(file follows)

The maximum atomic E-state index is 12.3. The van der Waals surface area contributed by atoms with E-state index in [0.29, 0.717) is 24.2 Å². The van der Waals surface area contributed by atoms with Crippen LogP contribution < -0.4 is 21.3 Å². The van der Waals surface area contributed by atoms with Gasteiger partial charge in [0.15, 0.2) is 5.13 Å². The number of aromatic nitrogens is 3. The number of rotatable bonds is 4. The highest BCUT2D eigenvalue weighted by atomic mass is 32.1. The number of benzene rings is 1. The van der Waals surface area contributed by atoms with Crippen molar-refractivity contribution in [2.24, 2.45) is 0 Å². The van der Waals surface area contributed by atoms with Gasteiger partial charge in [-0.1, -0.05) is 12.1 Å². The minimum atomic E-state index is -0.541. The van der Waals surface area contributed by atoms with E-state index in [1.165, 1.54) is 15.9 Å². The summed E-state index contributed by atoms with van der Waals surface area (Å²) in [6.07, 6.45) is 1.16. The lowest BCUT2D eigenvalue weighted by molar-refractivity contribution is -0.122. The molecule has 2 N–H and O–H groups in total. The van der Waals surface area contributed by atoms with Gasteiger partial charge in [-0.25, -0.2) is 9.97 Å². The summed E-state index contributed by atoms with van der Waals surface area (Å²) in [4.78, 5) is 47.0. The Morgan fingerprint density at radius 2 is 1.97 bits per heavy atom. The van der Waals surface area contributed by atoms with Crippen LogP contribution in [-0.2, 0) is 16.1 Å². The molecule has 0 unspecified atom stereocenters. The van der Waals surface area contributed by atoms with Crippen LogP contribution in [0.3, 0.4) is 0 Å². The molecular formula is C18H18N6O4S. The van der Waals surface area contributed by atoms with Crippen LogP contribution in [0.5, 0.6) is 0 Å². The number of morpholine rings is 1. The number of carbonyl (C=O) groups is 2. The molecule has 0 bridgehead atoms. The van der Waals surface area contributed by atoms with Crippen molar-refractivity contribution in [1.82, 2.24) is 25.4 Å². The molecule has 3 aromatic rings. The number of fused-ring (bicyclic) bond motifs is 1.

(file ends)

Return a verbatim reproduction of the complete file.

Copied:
The maximum atomic E-state index is 12.3. The van der Waals surface area contributed by atoms with E-state index in [0.29, 0.717) is 24.2 Å². The van der Waals surface area contributed by atoms with Crippen LogP contribution < -0.4 is 21.3 Å². The van der Waals surface area contributed by atoms with Gasteiger partial charge in [0.15, 0.2) is 5.13 Å². The number of aromatic nitrogens is 3. The number of rotatable bonds is 4. The highest BCUT2D eigenvalue weighted by atomic mass is 32.1. The number of benzene rings is 1. The van der Waals surface area contributed by atoms with Crippen molar-refractivity contribution in [2.24, 2.45) is 0 Å². The van der Waals surface area contributed by atoms with Gasteiger partial charge in [-0.1, -0.05) is 12.1 Å². The minimum atomic E-state index is -0.541. The van der Waals surface area contributed by atoms with E-state index in [1.165, 1.54) is 15.9 Å². The summed E-state index contributed by atoms with van der Waals surface area (Å²) in [6.07, 6.45) is 1.16. The lowest BCUT2D eigenvalue weighted by molar-refractivity contribution is -0.122. The molecule has 2 N–H and O–H groups in total. The van der Waals surface area contributed by atoms with Gasteiger partial charge in [-0.25, -0.2) is 9.97 Å². The summed E-state index contributed by atoms with van der Waals surface area (Å²) in [4.78, 5) is 47.0. The Morgan fingerprint density at radius 2 is 1.97 bits per heavy atom. The van der Waals surface area contributed by atoms with Crippen LogP contribution in [-0.2, 0) is 16.1 Å². The molecule has 0 unspecified atom stereocenters. The van der Waals surface area contributed by atoms with Crippen LogP contribution in [0.3, 0.4) is 0 Å². The molecular formula is C18H18N6O4S. The van der Waals surface area contributed by atoms with Crippen LogP contribution in [0.5, 0.6) is 0 Å². The number of morpholine rings is 1. The number of carbonyl (C=O) groups is 2. The molecule has 0 bridgehead atoms. The van der Waals surface area contributed by atoms with Crippen molar-refractivity contribution in [1.82, 2.24) is 25.4 Å². The molecule has 3 aromatic rings. The number of fused-ring (bicyclic) bond motifs is 1.